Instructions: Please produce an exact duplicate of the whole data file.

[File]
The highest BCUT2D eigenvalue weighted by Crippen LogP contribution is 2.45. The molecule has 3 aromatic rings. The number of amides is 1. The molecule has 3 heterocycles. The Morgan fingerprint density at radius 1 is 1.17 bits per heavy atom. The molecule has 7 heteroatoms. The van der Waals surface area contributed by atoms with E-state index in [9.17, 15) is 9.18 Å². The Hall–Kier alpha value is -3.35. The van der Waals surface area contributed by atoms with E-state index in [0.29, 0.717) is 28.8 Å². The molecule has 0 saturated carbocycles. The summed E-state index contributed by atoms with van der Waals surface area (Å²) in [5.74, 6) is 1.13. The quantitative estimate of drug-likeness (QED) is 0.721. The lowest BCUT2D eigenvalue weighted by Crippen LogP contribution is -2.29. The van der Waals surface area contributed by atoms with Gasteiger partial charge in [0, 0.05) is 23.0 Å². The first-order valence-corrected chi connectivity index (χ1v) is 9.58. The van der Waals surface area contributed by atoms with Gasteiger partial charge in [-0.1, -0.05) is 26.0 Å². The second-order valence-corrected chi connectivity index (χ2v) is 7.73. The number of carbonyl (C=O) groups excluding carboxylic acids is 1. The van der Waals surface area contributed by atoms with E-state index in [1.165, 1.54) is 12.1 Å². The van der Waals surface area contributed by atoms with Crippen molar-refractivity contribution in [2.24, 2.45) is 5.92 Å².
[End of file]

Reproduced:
The highest BCUT2D eigenvalue weighted by Crippen LogP contribution is 2.45. The molecule has 3 aromatic rings. The number of amides is 1. The molecule has 3 heterocycles. The Morgan fingerprint density at radius 1 is 1.17 bits per heavy atom. The molecule has 7 heteroatoms. The van der Waals surface area contributed by atoms with E-state index in [9.17, 15) is 9.18 Å². The Hall–Kier alpha value is -3.35. The van der Waals surface area contributed by atoms with E-state index in [0.29, 0.717) is 28.8 Å². The molecule has 0 saturated carbocycles. The summed E-state index contributed by atoms with van der Waals surface area (Å²) in [5.74, 6) is 1.13. The quantitative estimate of drug-likeness (QED) is 0.721. The lowest BCUT2D eigenvalue weighted by Crippen LogP contribution is -2.29. The van der Waals surface area contributed by atoms with Gasteiger partial charge in [0, 0.05) is 23.0 Å². The first-order valence-corrected chi connectivity index (χ1v) is 9.58. The van der Waals surface area contributed by atoms with Gasteiger partial charge in [-0.1, -0.05) is 26.0 Å². The second-order valence-corrected chi connectivity index (χ2v) is 7.73. The number of carbonyl (C=O) groups excluding carboxylic acids is 1. The van der Waals surface area contributed by atoms with E-state index in [1.165, 1.54) is 12.1 Å². The van der Waals surface area contributed by atoms with Crippen molar-refractivity contribution in [2.24, 2.45) is 5.92 Å².